The story of the “Grand Inquisitor” in The Brothers Karamazov provides a key to understanding what is happening today in Germany.
Since 2018, a group of German bishops have been frantically attempting to revamp Christian morality, having as a key objective the blessing of homosexual marriage.
More than a century ago, Fyodor Dostoevsky foresaw and described the spectacle now unfolding in some circles of the Catholic Church. His brilliant story of the “Grand Inquisitor” in The Brothers Karamazov provides a key to understanding what is happening now.
The story of the Grand Inquisitor is one of the high points of world literature. Set in Seville in the 15th century, the author imagines that Jesus has returned to earth to take a close look at the Spanish Inquisition — an episode in history that can hardly be said to have conformed to Christ’s teaching.
The Grand Inquisitor immediately claps Christ into chains. He accuses him of a monstrous crime against humanity — that of making too many demands of man, who is “weak, vicious and rebellious,” and of having burdened man’s conscience with an unbearable load — that of morality, freedom, dignity and responsibility.
The Grand Inquisitor wants to appease the conscience of man because, unlike Christ (he says), he understands man and loves him.
The Grand Inquisitor is a tragic person. He is a cardinal who devoted his life to serving the Church. But as he grew older, he lost his faith. No longer believing in God, he decided to make people happy by freeing them of the burden of conscience — but in the process, he made them into animals.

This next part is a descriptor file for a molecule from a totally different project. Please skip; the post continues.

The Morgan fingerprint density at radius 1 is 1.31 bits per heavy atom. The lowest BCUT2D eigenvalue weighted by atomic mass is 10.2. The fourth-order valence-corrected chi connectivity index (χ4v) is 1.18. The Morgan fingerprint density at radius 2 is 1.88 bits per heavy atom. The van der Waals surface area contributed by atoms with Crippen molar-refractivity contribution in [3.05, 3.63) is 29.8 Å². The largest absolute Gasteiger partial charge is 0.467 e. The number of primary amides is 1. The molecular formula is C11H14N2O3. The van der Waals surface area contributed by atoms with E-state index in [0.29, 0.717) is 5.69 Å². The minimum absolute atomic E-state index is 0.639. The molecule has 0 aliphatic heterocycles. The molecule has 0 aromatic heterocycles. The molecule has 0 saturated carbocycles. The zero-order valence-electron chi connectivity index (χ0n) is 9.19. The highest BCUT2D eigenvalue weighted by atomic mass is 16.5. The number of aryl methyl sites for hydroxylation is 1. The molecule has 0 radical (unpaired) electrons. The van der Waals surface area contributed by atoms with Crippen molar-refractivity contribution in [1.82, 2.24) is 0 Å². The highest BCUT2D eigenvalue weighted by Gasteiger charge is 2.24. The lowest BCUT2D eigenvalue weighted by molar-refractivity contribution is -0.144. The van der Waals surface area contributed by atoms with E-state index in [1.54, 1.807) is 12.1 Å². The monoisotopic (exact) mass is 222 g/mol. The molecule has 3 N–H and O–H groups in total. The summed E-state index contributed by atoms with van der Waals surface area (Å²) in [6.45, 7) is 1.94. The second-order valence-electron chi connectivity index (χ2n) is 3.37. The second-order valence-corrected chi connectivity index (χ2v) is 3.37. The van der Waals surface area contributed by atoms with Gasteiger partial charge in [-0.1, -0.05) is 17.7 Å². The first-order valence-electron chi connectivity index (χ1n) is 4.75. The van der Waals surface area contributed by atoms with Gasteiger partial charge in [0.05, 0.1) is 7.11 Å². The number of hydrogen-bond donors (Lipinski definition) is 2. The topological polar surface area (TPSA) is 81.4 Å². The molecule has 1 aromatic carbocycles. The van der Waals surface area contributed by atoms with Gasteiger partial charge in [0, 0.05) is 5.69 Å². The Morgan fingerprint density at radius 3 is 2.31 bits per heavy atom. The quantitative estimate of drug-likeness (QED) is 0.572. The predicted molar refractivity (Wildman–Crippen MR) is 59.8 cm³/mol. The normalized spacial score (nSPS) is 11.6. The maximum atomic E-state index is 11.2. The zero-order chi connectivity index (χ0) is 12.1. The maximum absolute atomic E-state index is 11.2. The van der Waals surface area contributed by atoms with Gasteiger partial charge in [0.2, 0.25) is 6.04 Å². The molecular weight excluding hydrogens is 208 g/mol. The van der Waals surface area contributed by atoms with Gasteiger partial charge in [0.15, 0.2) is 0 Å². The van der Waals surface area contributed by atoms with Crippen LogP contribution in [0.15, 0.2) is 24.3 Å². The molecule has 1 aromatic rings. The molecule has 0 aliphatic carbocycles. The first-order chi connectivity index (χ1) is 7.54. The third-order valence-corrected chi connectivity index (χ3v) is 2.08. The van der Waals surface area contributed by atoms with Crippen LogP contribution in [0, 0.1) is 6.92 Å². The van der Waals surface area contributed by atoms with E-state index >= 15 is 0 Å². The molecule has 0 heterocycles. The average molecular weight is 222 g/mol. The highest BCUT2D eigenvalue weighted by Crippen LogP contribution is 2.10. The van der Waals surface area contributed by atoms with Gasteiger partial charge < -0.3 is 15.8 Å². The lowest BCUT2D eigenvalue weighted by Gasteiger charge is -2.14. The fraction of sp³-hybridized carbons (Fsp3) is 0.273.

He is a philanthropist. He rejects the commandment to love God but fanatically observes the commandment to love one’s neighbor. He passes himself off as a disciple of Christ, as one who would carry out his mission: You shall love your neighbor as yourself!
What bothers the Grand Inquisitor is Christ’s elitism: “Do hou care only for the tens of thousands of the great and strong, while the millions, numerous as the sands of the sea, who are weak but love you, must exist only for the sake of the great and strong? No, we care for the weak, too.”
The Grand Inquisitor loves the weak, while claiming that Christ, who makes such demands of them, does not.
The Grand Inquisitor gives the impression that he loves man, but having lost his faith in God, he has also lost his faith in man and his dignity as a son of God. To make man happy, he takes away everything that makes him human — morality, conscience, freedom, responsibility. He aims to turn man into a beast.
All inquisitors appear to have good intentions. All are humanists. Modern evil is more subtle than the ancient kind. The evil of old was simpler and more obvious. The bad ones, like in a Hollywood movie, looked the part.
“The Inquisitor remains silent; he waits for his prisoner [Christ] to respond. His silence oppresses him. He saw how the prisoner was listening to him in His gentle and penetrating way, looking him straight in the eye, clearly not wishing to say anything to him in reply. The old man wanted Him to say something even if something stinging and dreadful. Suddenly, He approached the old man, and, without saying a thing, kissed his white, ninety-year-old lips. That was His only reply. The old man shuddered. The kiss scalded his heart.”
Christ does not defend himself or justify himself. But with his final gesture, he rattles the soul of the Inquisitor. It is the kiss of the loving providence of God. “I want sons, not slaves!”
It is the response of Christ to the German bishops. It is his response to all those who, in the name of love, flout love; in the name of humanity, corrupt humanity; and in the name of God, abolish all religious feeling.
Having read Dostoevsky, when I hear people say “love thy neighbor,” my question is always the same: “What exactly do you mean by that?
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